The former Springbok captain has been out of action for nine months‚ after suffering shoulder nerve damage playing against Wales in Cardiff last November.
Due to problems with the nerve, his recovery hit several setbacks along the way taking far longer than expected.
Erasmus confirmed the news on Monday in Durban, where the team gathered in the build-up to the weekend’s opening Rugby Championship match against Argentina.
“Yes, Eben is available and we will be looking at starting him instead of playing him from the bench,” Erasmus said.
“We got the clearance from the specialist so he is ready to go.
“He is fit and strong and has been functional for a while, and he has been with us at Stellenbosch for a few weeks where he has been training full-on.”
Argentina look out!— Sky Sports Rugby (@SkySportsRugby) August 13, 2018
Eben Etzebeth is set to play his first competitive game of rugby in 10 months when he starts for the @Springboks in their Rugby Championship opener against @UnionArgentina on Saturday.
Full story: https://t.co/khoXm6n1zW pic.twitter.com/7l0ITP3RqZ
Erasmus added that he will have to manage the game time of several players, especially those who have played a lot of Super Rugby this year.
“Players such as Elton Jantjies, Franco Mostert and RG Snyman have seen a lot of action and clocked a lot of playing time, so we will have to be sensible in how we manage them especially at the beginning of the campaign,” he said.
“It can mean that perhaps they would not be in the selection mix for this weekend. We are playing Argentina twice in two weeks, travelling over there next week, so we will have to factor all of those things when we look at the first two matches.”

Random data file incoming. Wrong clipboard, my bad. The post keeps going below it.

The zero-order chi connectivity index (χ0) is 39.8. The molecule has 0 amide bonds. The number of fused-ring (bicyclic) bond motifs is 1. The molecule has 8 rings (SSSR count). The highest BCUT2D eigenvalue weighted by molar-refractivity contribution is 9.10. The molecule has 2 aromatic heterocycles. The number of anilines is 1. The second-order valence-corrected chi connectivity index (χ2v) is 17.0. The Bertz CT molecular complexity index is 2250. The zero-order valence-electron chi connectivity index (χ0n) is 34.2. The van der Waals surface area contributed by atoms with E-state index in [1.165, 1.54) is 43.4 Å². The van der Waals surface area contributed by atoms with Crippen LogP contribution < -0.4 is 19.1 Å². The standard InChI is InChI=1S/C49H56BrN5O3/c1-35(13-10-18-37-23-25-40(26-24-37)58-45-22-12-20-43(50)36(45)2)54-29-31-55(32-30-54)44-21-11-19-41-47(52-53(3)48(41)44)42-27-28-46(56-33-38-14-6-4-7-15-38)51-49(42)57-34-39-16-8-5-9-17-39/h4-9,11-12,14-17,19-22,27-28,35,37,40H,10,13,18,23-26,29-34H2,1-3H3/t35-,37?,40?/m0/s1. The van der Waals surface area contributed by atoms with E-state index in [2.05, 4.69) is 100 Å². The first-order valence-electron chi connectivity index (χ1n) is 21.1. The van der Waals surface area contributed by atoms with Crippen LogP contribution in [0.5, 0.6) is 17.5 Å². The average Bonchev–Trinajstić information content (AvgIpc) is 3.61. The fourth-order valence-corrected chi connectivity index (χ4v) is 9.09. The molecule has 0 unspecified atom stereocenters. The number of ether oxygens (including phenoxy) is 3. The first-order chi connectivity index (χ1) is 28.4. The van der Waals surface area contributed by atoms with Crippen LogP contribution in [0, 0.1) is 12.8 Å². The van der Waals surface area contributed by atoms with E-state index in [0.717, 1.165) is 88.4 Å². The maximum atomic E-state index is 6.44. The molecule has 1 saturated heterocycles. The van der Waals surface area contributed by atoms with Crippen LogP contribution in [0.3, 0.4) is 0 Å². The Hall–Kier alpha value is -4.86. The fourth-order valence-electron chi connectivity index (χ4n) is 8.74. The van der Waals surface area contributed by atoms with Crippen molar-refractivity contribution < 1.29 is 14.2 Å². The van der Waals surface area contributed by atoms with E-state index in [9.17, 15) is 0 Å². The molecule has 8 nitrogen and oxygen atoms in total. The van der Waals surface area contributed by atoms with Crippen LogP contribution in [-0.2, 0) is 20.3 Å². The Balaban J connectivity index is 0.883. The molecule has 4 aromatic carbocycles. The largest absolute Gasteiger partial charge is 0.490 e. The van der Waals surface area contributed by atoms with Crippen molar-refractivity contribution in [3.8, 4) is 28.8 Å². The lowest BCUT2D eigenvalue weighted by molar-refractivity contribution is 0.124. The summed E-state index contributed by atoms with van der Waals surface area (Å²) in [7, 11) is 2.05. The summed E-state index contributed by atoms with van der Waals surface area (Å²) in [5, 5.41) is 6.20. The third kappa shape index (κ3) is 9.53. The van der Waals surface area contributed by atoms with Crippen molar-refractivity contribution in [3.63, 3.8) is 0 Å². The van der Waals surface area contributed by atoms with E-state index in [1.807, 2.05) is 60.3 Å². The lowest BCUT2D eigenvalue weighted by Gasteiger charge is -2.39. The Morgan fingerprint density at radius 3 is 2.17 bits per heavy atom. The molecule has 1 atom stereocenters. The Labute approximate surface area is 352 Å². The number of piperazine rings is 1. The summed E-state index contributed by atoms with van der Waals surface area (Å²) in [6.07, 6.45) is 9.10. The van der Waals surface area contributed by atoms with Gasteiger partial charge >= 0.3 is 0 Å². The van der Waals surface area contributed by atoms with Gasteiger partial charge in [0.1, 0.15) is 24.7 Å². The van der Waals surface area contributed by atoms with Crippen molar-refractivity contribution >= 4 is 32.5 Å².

Erasmus cautioned that Argentina will be a tough nut to crack over the next two weeks: “They have a new coach in Mario Ledesma, who will energise the team and if you look at how well the Jaguares performed this year – they were unbeaten on tour through Australasia and beat all of the South African teams – then there is no doubt that we are in for two very tough, competitive Pumas matches.”
The Springbok team to face Argentina will be names on Thursday evening (UAE time).
Haskell was given the first extended summer break of his career when he was rested for the June tour to South Africa and the veteran flanker took the opportunity to complete a dance music production course, travel and recover from the previous season.
The most daunting moment came in May when he took to the decks as the headline DJ at the Nation Federation of Young Farmers Clubs Annual Convention in Blackpool.
“It was incredible and probably the closest thing to playing a game,” said Haskell, who is preparing for his debut season at Northampton.
“You walk out at Twickenham to 80,000 people and don’t notice the crowd. When I walked out in Blackpool – and I underestimated this – there were 4,000 people and me.
“Their whole night was being defined whether I played good or bad music so when they start reacting well, it’s the best feeling in the world.